- Human Rights Campaign. (2016). Addressing anti-transgender violence: Exploring realities, challenges, and solutions for policy makers and community advocates. http://hrc-assets.s3-website-us-east-1.amazonaws.com//files/assets/resources/HRC-AntiTransgenderViolence-0519.pdf.
- Human Rights Campaign. (2017a). A matter of life and death: Fatal violence of transgendered people in America 2016. http://assets.hrc.org//files/assets/resources/A-Matter-of-Life-and-Death-2016.pdf?_ga=2.68263761.1339267036.1499357907-951374505.1499357907.
- Human Rights Campaign. (2017b). State hate crime laws. http://www.hrc.org/state-maps/hate-crimes.
- Jacobs, J. B., & Potter, K. (1998). Hate crimes: Criminal law and identity politics. NY: Oxford University Press.Google Scholar
- Kelley, H. H. (1972). Causal schemata and the attribution process. In E. E. Jones, D. E. Kanouse, H. H. Kelley, R. E. Nisbett, S. Valins, & B. Weiner (Eds.), Attribution: Perceiving the causes of behavior (pp. 151–174). Morristown, NJ: General Learning Press.Google Scholar
- Kristiansen, C. M., & Giulietti, R. (1990). Perceptions of wife abuse: Effects of gender, attitudes toward women, and just-world beliefs among college students. Psychology of Women Quarterly, 14(2), 177–189. https://doi.org/10.1111/j.1471-6402.1990.tb00013.x.CrossRefGoogle Scholar
- Magane, A. (2017, June 21). Don’t tell me Nabra Hassanen, the Muslim girl who was kidnapped outside a mosque and murdered, was a victim of road rage. The Independent. Retrieved from http://www.independent.co.uk/voices/nabra-hassanen-islamophobia-ramadan-murdered-hate-crime-road-rage-a7800126.html.
- Matthew Shepard and James Byrd, Jr., Hate Crimes Prevention Act. (2009). 18 U.S.C. § 249.Google Scholar
- New details emerge in Matthew Shepard Murder. (2004, November 26). ABC News 20/20. Retrieved from http://abcnews.go.com/2020/story?id=277685&page=1.
- Plumm, K. M., Potter, S., & Terrance, C. A. (2015). Perceptions of bias-motivate assault against bisexual individuals. Journal of Bisexuality, 15(2), 248–267. https://doi.org/10.1080/1529971620151022275.
- Plumm, K. M., Terrance, C. A., & Austin, A. (2014). Not all hate crimes are created equal: An examination of the roles of ambiguity and expectations in perceptions of hate crimes. Current Psychology, 33(7), 321–364. https://doi.org/10.1007/s1214401492158.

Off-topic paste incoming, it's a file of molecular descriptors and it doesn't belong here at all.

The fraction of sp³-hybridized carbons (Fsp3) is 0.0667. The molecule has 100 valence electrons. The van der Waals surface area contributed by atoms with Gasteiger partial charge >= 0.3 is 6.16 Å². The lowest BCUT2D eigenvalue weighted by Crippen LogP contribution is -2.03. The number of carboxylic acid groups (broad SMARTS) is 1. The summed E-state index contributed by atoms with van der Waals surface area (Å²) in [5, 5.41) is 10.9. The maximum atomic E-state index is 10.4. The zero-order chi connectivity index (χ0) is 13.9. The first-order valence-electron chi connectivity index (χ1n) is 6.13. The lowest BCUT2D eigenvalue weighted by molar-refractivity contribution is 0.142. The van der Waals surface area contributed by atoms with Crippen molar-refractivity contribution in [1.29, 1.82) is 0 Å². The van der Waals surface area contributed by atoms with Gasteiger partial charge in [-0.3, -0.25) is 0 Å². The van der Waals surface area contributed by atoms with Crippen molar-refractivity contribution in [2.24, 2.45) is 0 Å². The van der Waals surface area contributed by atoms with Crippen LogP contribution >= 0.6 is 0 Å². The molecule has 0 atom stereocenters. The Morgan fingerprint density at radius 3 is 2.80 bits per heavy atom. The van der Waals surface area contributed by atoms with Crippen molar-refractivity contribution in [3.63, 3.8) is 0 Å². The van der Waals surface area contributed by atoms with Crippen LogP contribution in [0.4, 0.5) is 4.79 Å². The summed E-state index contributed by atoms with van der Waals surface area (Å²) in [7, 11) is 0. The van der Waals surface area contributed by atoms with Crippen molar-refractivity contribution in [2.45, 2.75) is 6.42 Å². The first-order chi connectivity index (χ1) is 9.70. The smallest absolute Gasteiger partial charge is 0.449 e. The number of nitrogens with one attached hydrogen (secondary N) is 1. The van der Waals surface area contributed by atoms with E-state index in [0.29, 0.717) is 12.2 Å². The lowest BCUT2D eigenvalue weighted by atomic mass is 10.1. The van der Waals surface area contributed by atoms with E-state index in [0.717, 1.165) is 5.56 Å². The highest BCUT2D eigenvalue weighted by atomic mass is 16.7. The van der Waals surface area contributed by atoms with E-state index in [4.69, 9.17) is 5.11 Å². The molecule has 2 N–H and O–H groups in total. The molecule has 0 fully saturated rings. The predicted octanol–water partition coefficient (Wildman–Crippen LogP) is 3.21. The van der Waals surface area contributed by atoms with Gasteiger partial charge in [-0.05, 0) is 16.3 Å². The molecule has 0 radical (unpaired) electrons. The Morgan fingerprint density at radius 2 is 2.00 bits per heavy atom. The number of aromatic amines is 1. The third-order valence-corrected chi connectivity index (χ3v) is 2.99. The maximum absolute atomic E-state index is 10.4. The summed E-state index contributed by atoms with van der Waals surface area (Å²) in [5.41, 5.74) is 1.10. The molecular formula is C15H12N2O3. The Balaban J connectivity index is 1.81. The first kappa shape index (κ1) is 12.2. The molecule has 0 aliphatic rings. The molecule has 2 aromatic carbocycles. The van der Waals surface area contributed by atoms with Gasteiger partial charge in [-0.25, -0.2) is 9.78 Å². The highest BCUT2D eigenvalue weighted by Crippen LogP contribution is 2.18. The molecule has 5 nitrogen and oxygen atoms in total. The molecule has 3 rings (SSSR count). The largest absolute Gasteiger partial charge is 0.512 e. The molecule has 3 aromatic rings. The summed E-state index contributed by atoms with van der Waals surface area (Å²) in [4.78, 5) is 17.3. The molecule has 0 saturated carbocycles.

- Schick v. State (1991). 570N.E.2d 918.Google Scholar
- Stack, L. (2017, May 16). U.S. hate crime law punished transgender woman’s killer, in a first. The New York Times. Retrieved from http://www.nytimes.com.
- Stafford, Z. (2015, November 13). Transgender homicide rate hits historic high in US says new report. The Guardian. Retrieved from https://www.theguardian.com/us-news/2015/nov/13/transgender-homicide-victims-us-has-hit-historic-high.
- Stotzer, R. (2010). Sexual orientation-based hate crimes on campus: The impact of policy on reporting rates. Sexuality Research and Social Policy, 7(3), 147–154. https://doi.org/10.1007/s1317801000141.
- Szymanski, D. (2005). Heterosexism and sexism as correlates of psychological distress in lesbians. Journal of Counseling & Development, 83(3), 355–360. https://doi.org/10.1002/j.1556-6678.2005.tb00355.x.CrossRefGoogle Scholar
- United States Department of Justice, Federal Bureau of Investigation. (2016, November). Hate Crime Statistics, 2016. Retrieved April 8, 2017 from https://ucr.fbi.gov/hate-crime/2015/resource-pages/abouthatecrime_final.
- Wilson, M. S. (2013). Violence and mental health in the transgender community (Doctoral dissertation, Ohio University). Retrieved from http://rave.ohiolink.edu/etdc/view?acc_num=ohiou1385412105.
- Yan, H., & Hassan, C. (2018, April 24). The man accused of mowing down Toronto pedestrians is charged with murder. CNN. Retrieved from https://www.cnn.com/2018/04/24/americas/toronto-van-investigation/index.html.